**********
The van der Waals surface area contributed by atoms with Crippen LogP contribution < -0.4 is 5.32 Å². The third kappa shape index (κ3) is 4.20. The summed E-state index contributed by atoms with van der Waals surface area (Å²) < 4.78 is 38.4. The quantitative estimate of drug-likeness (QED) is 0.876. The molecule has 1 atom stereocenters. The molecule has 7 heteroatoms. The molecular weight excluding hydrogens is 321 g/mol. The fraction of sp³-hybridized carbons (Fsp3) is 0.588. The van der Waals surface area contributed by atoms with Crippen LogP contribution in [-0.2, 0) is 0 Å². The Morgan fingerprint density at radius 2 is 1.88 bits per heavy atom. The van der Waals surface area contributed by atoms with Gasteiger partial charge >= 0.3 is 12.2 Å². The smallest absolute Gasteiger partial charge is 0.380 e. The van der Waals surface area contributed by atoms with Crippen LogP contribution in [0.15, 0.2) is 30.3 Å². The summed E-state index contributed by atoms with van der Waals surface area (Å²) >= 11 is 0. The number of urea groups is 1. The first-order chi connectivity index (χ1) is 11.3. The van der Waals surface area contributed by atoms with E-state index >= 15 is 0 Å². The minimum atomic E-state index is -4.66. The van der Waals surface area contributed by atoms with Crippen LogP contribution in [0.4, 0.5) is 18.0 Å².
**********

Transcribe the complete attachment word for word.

The van der Waals surface area contributed by atoms with Crippen LogP contribution < -0.4 is 5.32 Å². The third kappa shape index (κ3) is 4.20. The summed E-state index contributed by atoms with van der Waals surface area (Å²) < 4.78 is 38.4. The quantitative estimate of drug-likeness (QED) is 0.876. The molecule has 1 atom stereocenters. The molecule has 7 heteroatoms. The molecular weight excluding hydrogens is 321 g/mol. The fraction of sp³-hybridized carbons (Fsp3) is 0.588. The van der Waals surface area contributed by atoms with Crippen LogP contribution in [-0.2, 0) is 0 Å². The Morgan fingerprint density at radius 2 is 1.88 bits per heavy atom. The van der Waals surface area contributed by atoms with Gasteiger partial charge >= 0.3 is 12.2 Å². The smallest absolute Gasteiger partial charge is 0.380 e. The van der Waals surface area contributed by atoms with Crippen LogP contribution in [0.15, 0.2) is 30.3 Å². The summed E-state index contributed by atoms with van der Waals surface area (Å²) >= 11 is 0. The number of urea groups is 1. The first-order chi connectivity index (χ1) is 11.3. The van der Waals surface area contributed by atoms with E-state index >= 15 is 0 Å². The minimum atomic E-state index is -4.66. The van der Waals surface area contributed by atoms with Crippen LogP contribution in [0.4, 0.5) is 18.0 Å².